December 2, 2015
Working from home curtails many inconveniences and hassles such as commuting, interruptions by chatty co-workers, and the need for professional clothing, but it does not remove the need to be responsible in your business decisions. While many entrepreneurs have the impression that they should economize on everything, the fact is: business insurance is one of the safest expenditures you can make for the long-term health of your business.
Business insurance is a must for the home-based entrepreneur, because your homeowner’s or renter’s insurance most likely has wording that specifically excludes coverage for any business you run out of your home. You might assume you don’t need coverage for your type of home business, but you’d be surprised what sorts of businesses do require business insurance. Here are several common situations that need a home-based business insurance policy.
1. You Have Expensive Gear that Helps You Run Your Business
Whether it’s devices, computers, or inventory, if you have invested heavily in your business, you need to protect those assets. If a thief makes off with your costly equipment or the weather gods send you a flood that fills your home with unwanted water, the typical homeowner’s insurance will only cover a few thousand dollars of replacement costs. If you had to replace everything required to run your business tomorrow, could you do it? If not, you’re looking at an incident that could wipe your business off the map.
2. You Have Extensive Data or Information That Helps You Run Your Business
Your files are your lifeline. You have extensive dossiers on your clients and files that keep your business running. But what would happen if those files were wiped out in a security breach or by a natural hazard? Of course, there are precautions you can take to mitigate this possibility (such as cloud-based computer storage), but you cannot remove the risk entirely. Insurance provides substantial aid in times of profound crisis.
3. Your Business Income Is Instrumental in Keeping You Afloat
If your business went offline due to unforeseen circumstances such as natural disaster or damage to your residence, would you be all right? Or would the lack of income erase all your efforts? As long as you have appropriate business interruption insurance, you can rest easy, knowing that if the worst happens, you’ll be protected.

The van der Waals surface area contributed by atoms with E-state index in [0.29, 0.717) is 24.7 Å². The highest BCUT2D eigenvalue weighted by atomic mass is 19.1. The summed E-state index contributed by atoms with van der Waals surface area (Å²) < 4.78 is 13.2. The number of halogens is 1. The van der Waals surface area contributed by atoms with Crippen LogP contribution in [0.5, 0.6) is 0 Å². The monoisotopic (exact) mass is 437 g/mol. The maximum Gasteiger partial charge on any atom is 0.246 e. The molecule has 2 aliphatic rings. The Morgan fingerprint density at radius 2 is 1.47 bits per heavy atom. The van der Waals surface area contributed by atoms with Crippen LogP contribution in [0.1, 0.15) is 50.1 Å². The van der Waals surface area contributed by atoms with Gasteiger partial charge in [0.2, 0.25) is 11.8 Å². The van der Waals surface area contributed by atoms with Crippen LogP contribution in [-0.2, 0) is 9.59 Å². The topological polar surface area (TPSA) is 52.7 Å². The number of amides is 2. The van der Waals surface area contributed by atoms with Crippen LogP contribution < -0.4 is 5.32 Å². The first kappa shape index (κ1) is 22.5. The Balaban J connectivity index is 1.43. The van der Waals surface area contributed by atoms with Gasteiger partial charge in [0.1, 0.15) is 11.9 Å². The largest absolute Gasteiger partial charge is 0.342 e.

4. You Produce Products for Consumer Use
Being your own boss has many joys: the flexible hours, the self-directed innovation, the thrill of seeing an idea become a tangible reality, but as a “solopreneur” you also become responsible for all the stones in the path of your business. If a customer claims injury or illness as a result of using your product, you might find yourself in an extensive — not to mention expensive — legal battle, but with proper coverage you can preserve your company’s good name and protect your significant investment.
5. You Deliver or Convey Equipment or Products in a Personal Vehicle
Sure, it doesn’t happen very often, but if you find yourself behind the driver’s wheel, even occasionally, carting around inventory or gear, you might find that you need a commercial auto insurance to protect you, your vehicle, and your inventory. Typically, consumer auto insurance will not cover any damages that occur while traveling on business.
6. You Are Consulted for Advice or Direction
If you’re a consultant who provides guidance or leadership for others and you don’t carry professional liability insurance, you might find that a dispute with a client can torpedo your business. In the event that a dispute cannot be settled out of court, you need not fear lawyer’s fees. Insurance agents and brokers, too, carry coverage that can assist in such a case. A comprehensive business owner’s policy can be customized specifically to your business so that you carry only the coverage you need.
7. You Have Employees
If you have any employees, even if they are seasonal or otherwise temporary, most states do place a legal obligation on you, the business owner, to provide some sort of workers’ compensation insurance. Even if you work with contractors or interns, you are required, in many cases, to have this coverage.
8. You Hire Tradespeople to Assist with Installation or Repairs or Have Goods Delivered Specifically for Your Business
Where does your business end and you begin? The lines can be very gray especially if you’re working from home. In the event you have work done for your business on your property, your business can become liable in the event of injury or property damage. It only takes one instant to undermine everything you’ve worked so hard to create. Proper insurance for your business preserves your investment in times of urgency.
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